Phase I applications in response to this PA will be funded as Phase I SBIR Grants (R43) with modifications as described below. Responsibility for the planning, direction, and execution of the proposed research will be solely that of the applicant. Applications for Phase I grants should be prepared following the directions for Phase I SBIR applications as described in the Omnibus Solicitation. The Omnibus Solicitation is available on the Internet at:

Project Period and Amount of Award

Because the duration and cost of research to develop nanotechnologies is likely to exceed that routinely awarded for SBIR grants, well-justified Phase I applications under this PA will be considered with a project period up to two years and a budget not to exceed a total cost of $400,000 (i.e., an average of $200,000 per year).


Phase II applications in response to this PA will be awarded as Phase II SBIR grants (R44) with modifications as described below. Phase II applications in response to this PA will only be accepted as competing continuations of previously funded NIH Phase I SBIR awards. The previously funded Phase I award need not have been awarded under this PA but the Phase II proposal must be a logical extension of the Phase I research.


The SBIR program consists of the following three phases:



Nearly half a century ago, the finest minds in physics disagreed as to whether it would ever be possible to manipulate individual atoms and electrons. Today, the amount of nanoscale science and engineering is exploding because of the availability of new investigative tools. These new analytical tools are capable of probing the nanometer world and will make it possible to characterize chemical and mechanical properties of cells, discover novel phenomena and processes, and provide science with a wide range of tools, materials, devices, and systems with unique characteristics. For example, complementing optical traps and tweezers, nanoscale carbon cones are ideal probe tips for scanning microscopy, and could be used to better understand the structure of biomolecules. Carbon nanotubes with bioactive tips could be used to serve as chemically-selective grips for particular, individual molecules. This capability could be used, in turn, to manipulate and observe directly interactions between individual molecules (e.g., proteins) and to detect different biological agents and pathogens thus revolutionizing the use of probe microscopy in chemistry and biology. Indeed, by using diverse tools and concepts such as scanning probe manipulators, nanolithography, logic circuits based on quantum dots, and self-assembling molecular properties, it should be possible to arrange individual atoms and molecules in space with great precision, leading to the fabrication of truly smart biosensors.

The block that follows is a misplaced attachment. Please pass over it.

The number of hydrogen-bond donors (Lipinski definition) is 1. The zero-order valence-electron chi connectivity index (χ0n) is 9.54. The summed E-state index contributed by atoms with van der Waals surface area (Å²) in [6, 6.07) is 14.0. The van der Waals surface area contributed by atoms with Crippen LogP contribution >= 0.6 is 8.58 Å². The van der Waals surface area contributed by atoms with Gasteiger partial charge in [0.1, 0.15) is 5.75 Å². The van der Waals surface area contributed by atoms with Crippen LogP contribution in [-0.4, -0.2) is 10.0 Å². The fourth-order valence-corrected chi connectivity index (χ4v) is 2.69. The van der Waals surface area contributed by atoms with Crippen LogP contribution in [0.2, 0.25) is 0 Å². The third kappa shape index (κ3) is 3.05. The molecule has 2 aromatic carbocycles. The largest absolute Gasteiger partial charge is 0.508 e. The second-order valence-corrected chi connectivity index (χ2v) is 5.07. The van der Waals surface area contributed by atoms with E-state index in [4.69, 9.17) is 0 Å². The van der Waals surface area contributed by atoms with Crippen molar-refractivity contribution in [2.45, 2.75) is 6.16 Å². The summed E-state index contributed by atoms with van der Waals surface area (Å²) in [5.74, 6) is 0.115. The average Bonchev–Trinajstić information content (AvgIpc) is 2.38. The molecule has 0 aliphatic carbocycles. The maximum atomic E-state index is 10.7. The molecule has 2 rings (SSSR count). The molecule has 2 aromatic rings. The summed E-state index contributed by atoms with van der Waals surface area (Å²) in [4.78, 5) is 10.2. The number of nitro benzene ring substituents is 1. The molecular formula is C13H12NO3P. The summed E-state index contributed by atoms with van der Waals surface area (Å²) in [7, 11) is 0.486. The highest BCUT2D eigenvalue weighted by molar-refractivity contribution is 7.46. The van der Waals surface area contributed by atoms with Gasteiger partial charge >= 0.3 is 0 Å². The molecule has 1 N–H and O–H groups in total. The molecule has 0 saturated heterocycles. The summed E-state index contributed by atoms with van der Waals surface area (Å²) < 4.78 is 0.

On the other hand, complex biological systems provide models from which to design components that can be brought together to form three-dimensional nanostructured systems. For example, the properties of DNA to undergo highly controlled and hierarchical assembly makes it ideal for applications in nanotechnology such as molecular sieves, or scaffolds for the assembly of molecular electronic components. Likewise, eukaryotic rotary motors based on ATPase could be employed as generic engines driving other nanodevices for purposes such as highly directed delivery of drugs or other agents.

Eventually, by coupling advances in the knowledge of living systems with the unique capabilities imparted by nanostructures and materials, it may be possible to detect and intervene in disease states using biologically inspired solutions. Integration of biocompatible materials with fluidics, optics, mechanical and electronic components, all at micro- to nano- scale, will enable development of implantable noninvasive sensing systems for the detection and prevention of disease at the earliest stages of its development. Controlled release delivery systems will make possible delivery of both conventional and new, nanostructured drugs at targeted specific sites in the body, while nanoscale chemical and topographical details on the surface of implantable materials will mediate their reaction with the body.

Nanotechnology promises scientific and commercial opportunities that are virtually unimaginable at this time.

Research Topics

Examples of general research topics that would be considered responsive to this PA are listed below. This is not meant to be an exhaustive, exclusive or delimiting set of topics, rather these merely represent illustrations of projects that would be considered relevant to this PA.